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The luxury market returns to “healthy” growth
Economy

The luxury market returns to “healthy” growth

Thursday, 21 December 2017
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Christophe Roulet
Editor-in-chief, HH Journal

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3 min read

The latest study from Bain & Company consulting firm is decidedly optimistic. After stagnation in 2016, normality returns to the overall luxury market which grew by 5% in 2017 to reach an estimated €1.2 trillion globally.

With Christmas almost upon us, Bain & Company adds to the festive cheer with a sackful of good news. The first, and probably most important, is the announcement of a return to healthy growth for the overall luxury market. We all remember the golden years of 2009 to 2015, when Chinese consumers splurged on personal luxury goods, which include fine watches, and the market cumulatively increased by 65% from €153 to €251 billion, according to Bain & Company figures. No less vivid is the sting of the slump, not least for the Swiss watch industry whose exports tumbled 10% in 2016. Adding its voice to the general sentiment that measured growth is the most likely option, the consulting firm expects the luxury market to grow by 5% in 2017 to an estimated €1.2 trillion globally. This aligns with the sector’s long-term potential, with annual growth forecast to continue by 4% to 5% in the next three years, particularly for personal luxury goods.

Local consumption picks up

This “healthy” evolution reflects a shift in balance across the market’s essential components. Sales have picked up the most speed among the now inevitable Millennials. They account for 38% of luxury buyers, and brands have little choice than to adapt their strategy to this discerning clientele. Another factor that has helped stabilise the market has been the emergence of local consumption as a driver for growth. This is particularly apparent in Asia, and specifically in China (where watch exports climbed 17.3% between January and October this year), but is also noticeable in Europe and the United States. Tourist flows have continued to support the market, especially in Europe and specifically in the UK which has benefited from sterling’s weakness. Lastly and just as significantly, growth is being driven by increases in volumes rather than by artificial price increases, which can prove a dangerous strategy when the market hits a soft patch.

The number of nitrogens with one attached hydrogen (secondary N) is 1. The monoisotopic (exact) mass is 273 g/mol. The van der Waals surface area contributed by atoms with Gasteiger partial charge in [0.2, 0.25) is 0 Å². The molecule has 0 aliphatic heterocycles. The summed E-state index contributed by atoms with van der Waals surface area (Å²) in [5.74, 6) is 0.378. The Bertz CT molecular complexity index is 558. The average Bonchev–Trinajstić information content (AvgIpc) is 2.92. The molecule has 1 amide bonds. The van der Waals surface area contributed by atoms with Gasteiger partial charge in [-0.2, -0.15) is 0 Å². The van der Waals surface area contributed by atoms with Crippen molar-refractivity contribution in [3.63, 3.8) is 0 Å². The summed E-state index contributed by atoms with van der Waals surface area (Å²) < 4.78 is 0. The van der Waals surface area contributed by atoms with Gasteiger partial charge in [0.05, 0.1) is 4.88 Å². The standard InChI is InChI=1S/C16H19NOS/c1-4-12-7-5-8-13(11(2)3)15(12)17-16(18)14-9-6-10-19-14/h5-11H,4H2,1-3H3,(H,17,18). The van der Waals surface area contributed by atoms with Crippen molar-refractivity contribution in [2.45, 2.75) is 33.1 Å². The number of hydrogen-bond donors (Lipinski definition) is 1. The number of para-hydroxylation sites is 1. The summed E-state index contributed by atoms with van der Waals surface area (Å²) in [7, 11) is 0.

According to the firm's figures, online sales grew by an average 25% a year between 2013 and 2016.
Online sales still climbing

This new face of the global luxury market is matched by a change in distribution channels. According to Bain & Company, the sector is evolving into an ecosystem of different channels with the internet destined to play a major role. According to the firm’s figures, online sales grew by an average 25% a year between 2013 and 2016, and jumped by 24% in 2017 to €23 billion – only 11% of which concerns hard luxury which includes fine watches. Online sales are now spread fairly equally across brands themselves (31%), traditional retailers that also have an online presence (30%) and, taking the largest share, e-tailers (39%). There can be no more eggs-in-one-basket. Instead, distribution strategies must extend across virtual and physical, own-name and multibrand, travel retail, flagship stores, even off-price… bearing in mind that by 2020 an estimated quarter of sales will be made online. In which case the number of monobrand stores (currently around 20,000 worldwide) is unlikely to increase by any great amount. This is one way for brands to maintain operating margins at the same generous level – estimated by Bain & Company at an average of 19% for a year that is clearly ending on a positive note.

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